In this respect it’s very interesting to quote his exact words: “we acknowledge that developments recorded in last year’s fourth quarter (recession) have extended into this year and show weakness. Second, we now have confirmation that the HICP (headline inflation rate) is edging down, to well below 2%… Third, we can now see that this weakness (of the economy) is extending to countries in which (financial) fragmentation is not an issue…having said that, we will assess all incoming data and stand ready to act”. From the mouth of the central banker this reveals an obvious fear that the Eurozone economy may be heading towards a long recession period.

Bank rescues

Now concerning the resolution or the rescue of failing or about to fail banks, Draghi clarified in the most transparent way that the ECB favours the solution of bail-ins (using depositors money), not the bailouts (using taxpayers money). Before that however he rushed to note that the method used in the  Cypriot banks’ rescue and resolution, by bailing in their unsecured deposits, is not a template. He insisted on that for an apparent reason.

It goes like that. Draghi wanted yesterday to clarify at some point during his Press conference that he favours the bail-ins. But before 2015 when the bail-ins will predictably become compulsory and known ex ante to everybody, he didn’t want to create an additional question mark over Eurozone banks. The idea is that what happened with the two Cypriot banks, has cast a shadow on every Eurozone lender and depositors do not know what exactly will happen, if their bank becomes insolvent. So Draghi, while favouring the bail-in method didn’t want at the same time discourage depositors.

This is what Draghi said on that: “A bail-in in itself is not a problem: it is the lack of ex ante rules known to all parties and the lack of capital buffers or other “bail-inable” assets that may make a bail-in a disorderly event. The existence of buffers of “bail-inable” assets is therefore essential. In the case of Cyprus, one peculiarity was the fact that these assets were actually quite limited by comparison with the size of the banks’ assets…There is thus a need for rules. The European Commission is the one that writes the rules, no one else. A draft directive is now under discussion in the European Council and the European Parliament that specifies a pecking order of the categories of asset holders that could be bailed-in. In this context, we would really like to see these rules enter into force, not in 2018 or 2019 as is envisaged, but much earlier, for example in 2015”.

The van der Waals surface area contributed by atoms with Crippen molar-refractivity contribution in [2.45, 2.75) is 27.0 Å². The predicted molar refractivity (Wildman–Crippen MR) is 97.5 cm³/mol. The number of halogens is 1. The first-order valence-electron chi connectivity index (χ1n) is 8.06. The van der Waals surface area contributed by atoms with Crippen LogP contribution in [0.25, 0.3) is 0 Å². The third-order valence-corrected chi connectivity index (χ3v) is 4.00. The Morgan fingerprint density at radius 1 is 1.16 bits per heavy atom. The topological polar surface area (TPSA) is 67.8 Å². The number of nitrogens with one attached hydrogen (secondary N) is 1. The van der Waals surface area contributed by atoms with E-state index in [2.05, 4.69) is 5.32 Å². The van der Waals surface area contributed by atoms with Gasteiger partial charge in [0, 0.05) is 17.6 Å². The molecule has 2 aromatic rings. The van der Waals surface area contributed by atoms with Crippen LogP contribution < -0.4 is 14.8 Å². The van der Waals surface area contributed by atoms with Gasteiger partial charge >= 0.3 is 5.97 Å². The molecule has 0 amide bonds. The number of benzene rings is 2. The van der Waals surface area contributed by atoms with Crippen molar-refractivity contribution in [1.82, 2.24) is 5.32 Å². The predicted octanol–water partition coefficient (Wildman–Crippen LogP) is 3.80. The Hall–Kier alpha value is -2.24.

This is the Commission’s proposal for a directive, that the Sting presented exclusively on Sunday 31 March in an article by this writer, under the title “EU Directive makes haircut on uncovered deposits a standard in bank bail-ins”. It is clear by now that until this directive becomes law some time in 2015, failing banks will be dissolved or rescued either by the bailout or the bail-in or both methods. This will depend on time, size and the availability of “bail-inable” assets. Mind you Draghi said all that about bailouts and bail-ins, while answering a question about the instability in Italy.